In 1918 the U.S. Navy established a seaplane base at Morehead City and the Signal Corps Air Service began work on Pope Field near Fayetteville. The Carolina Airplane Company, founded in 1918 by veteran pilot Harry Atwood, built Curtiss seaplanes at Raleigh, Smithfield, and Goldsboro, but they proved to be underpowered and the navy rejected them. Planes were assembled and flown at Camp Greene, outside Charlotte. Also in 1918 Christmas designed and built what he expected to be America's first pursuit plane, the "Christmas Bullet," but two prototypes crashed, killing their pilots.
Belvin Maynard of Harrell's Store was regarded by many as the world's best pilot at the war's close. A test pilot during the conflict, Maynard set an as-yet unchallenged record in early 1919 by performing 318 consecutive inside loops in 67 minutes with a Sopwith Camel at a French airfield. He was home in time to fly in the army's round-trip endurance races between Long Island and Toronto and across North America that fall, the longest air races held to that time. Maynard won both events, the second despite a forced landing in rural Nebraska and the overnight replacement of his burned-out engine. He died in a Vermont air crash in 1922.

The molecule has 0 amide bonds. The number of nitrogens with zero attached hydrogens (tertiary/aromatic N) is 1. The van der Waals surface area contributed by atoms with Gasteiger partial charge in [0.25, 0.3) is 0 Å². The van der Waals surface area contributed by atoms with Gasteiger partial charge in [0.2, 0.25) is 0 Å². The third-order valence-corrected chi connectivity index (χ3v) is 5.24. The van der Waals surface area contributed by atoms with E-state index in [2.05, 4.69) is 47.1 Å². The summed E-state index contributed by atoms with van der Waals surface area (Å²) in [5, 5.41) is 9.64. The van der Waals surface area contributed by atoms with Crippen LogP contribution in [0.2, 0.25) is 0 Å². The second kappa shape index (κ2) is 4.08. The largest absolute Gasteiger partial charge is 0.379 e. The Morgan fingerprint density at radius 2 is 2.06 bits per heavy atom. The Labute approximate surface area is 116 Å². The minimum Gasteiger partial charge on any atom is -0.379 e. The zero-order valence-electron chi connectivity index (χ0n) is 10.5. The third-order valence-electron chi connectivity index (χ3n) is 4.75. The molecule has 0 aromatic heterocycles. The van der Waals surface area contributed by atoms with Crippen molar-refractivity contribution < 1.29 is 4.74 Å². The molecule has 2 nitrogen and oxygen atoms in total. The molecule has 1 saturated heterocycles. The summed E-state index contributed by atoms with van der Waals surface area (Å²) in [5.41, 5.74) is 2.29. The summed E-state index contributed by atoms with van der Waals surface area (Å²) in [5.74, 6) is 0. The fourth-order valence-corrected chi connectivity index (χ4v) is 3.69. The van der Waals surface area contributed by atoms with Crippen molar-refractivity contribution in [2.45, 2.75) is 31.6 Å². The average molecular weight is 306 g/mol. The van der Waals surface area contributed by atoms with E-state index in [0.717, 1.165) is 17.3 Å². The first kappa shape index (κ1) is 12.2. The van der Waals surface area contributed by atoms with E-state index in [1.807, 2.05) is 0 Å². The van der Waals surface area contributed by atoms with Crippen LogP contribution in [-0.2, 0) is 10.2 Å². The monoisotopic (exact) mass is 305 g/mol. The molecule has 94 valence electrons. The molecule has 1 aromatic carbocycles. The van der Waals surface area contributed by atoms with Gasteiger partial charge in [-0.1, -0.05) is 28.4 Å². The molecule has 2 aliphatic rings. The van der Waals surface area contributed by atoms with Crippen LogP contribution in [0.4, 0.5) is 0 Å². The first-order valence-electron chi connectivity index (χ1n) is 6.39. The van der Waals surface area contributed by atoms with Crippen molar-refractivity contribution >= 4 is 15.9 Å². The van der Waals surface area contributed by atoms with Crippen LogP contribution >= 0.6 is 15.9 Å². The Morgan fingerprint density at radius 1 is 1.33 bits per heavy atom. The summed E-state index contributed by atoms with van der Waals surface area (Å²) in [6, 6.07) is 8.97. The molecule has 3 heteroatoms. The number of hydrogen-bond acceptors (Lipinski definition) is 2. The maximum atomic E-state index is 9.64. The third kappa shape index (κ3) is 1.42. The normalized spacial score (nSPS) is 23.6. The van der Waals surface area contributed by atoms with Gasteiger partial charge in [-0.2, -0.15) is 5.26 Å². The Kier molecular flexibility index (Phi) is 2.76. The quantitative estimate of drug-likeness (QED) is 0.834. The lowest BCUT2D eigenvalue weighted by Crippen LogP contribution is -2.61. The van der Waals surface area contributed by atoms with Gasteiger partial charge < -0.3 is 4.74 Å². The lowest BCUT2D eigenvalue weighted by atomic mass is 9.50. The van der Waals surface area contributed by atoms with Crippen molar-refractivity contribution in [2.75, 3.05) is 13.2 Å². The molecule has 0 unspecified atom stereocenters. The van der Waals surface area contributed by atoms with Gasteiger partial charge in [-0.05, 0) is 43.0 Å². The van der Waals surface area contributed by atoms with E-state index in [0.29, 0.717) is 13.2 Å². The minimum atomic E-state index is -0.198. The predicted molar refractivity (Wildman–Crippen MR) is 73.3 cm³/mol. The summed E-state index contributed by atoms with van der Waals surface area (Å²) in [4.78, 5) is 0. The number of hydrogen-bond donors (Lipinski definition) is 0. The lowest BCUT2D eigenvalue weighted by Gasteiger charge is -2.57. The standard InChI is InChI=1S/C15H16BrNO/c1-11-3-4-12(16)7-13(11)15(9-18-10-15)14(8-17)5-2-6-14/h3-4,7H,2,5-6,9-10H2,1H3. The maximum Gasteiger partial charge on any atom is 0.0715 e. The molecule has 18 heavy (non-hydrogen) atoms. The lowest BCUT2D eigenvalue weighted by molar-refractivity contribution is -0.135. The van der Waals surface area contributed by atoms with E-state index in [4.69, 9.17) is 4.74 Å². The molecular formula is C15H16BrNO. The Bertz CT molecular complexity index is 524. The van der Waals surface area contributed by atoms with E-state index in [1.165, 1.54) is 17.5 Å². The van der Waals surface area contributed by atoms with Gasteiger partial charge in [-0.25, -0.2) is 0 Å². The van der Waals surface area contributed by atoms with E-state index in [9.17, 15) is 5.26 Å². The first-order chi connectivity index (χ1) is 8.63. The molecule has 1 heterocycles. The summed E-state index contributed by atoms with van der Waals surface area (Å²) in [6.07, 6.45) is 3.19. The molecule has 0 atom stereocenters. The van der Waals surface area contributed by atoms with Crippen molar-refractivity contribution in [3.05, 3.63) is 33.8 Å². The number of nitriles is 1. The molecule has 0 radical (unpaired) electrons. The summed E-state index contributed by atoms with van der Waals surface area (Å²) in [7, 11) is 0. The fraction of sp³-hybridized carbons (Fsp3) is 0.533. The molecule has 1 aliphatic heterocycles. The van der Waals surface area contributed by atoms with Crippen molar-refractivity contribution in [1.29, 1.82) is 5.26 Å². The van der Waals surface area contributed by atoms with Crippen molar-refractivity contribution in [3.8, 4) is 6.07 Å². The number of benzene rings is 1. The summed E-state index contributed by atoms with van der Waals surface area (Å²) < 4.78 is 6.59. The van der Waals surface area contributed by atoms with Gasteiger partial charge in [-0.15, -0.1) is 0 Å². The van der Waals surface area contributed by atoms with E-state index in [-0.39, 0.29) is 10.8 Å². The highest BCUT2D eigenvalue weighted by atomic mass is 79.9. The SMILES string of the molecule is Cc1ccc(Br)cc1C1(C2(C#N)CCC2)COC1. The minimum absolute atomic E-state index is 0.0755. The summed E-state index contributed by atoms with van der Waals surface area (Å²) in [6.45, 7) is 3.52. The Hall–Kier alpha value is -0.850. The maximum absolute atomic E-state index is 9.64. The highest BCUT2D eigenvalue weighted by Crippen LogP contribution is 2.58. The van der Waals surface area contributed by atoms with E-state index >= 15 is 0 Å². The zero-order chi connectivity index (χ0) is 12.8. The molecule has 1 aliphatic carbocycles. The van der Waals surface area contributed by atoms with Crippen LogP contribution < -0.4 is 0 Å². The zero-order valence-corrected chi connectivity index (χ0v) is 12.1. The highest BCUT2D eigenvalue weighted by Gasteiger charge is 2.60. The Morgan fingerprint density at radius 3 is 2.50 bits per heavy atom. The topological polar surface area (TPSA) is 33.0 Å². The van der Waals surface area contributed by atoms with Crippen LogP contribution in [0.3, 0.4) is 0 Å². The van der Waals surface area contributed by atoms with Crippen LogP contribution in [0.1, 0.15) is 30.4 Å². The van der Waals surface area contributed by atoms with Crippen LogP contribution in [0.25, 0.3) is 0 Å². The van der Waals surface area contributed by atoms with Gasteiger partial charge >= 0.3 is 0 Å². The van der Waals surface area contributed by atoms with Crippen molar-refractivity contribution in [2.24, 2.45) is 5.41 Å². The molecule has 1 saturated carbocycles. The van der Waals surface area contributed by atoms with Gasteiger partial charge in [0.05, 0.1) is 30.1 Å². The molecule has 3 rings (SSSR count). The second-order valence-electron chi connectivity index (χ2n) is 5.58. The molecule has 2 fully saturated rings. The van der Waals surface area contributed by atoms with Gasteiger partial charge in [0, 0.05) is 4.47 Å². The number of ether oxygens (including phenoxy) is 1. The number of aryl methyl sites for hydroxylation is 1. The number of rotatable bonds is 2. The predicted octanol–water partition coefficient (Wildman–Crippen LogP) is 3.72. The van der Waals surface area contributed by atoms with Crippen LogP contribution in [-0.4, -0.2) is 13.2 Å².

As air travel developed from experimental to military to commercial use in the twentieth century, many airlines have served North Carolina travelers. Piedmont Airlines, founded by Tom Davis in Winston-Salem on 1 Jan. 1948, became one of the nation's leading carriers. The airline grew out of Piedmont Aviation, Inc., established by Davis in July 1940 as a sales and service outlet for the Southeast's burgeoning aircraft business. Authorized to begin operations by the Civil Aeronautics Board on 4 Apr. 1947, Piedmont made its first flight on 20 Feb. 1948 from Wilmington to Cincinnati, Ohio. There was one paying passenger on board, a man named Bill Turner, and his fare was $34.35.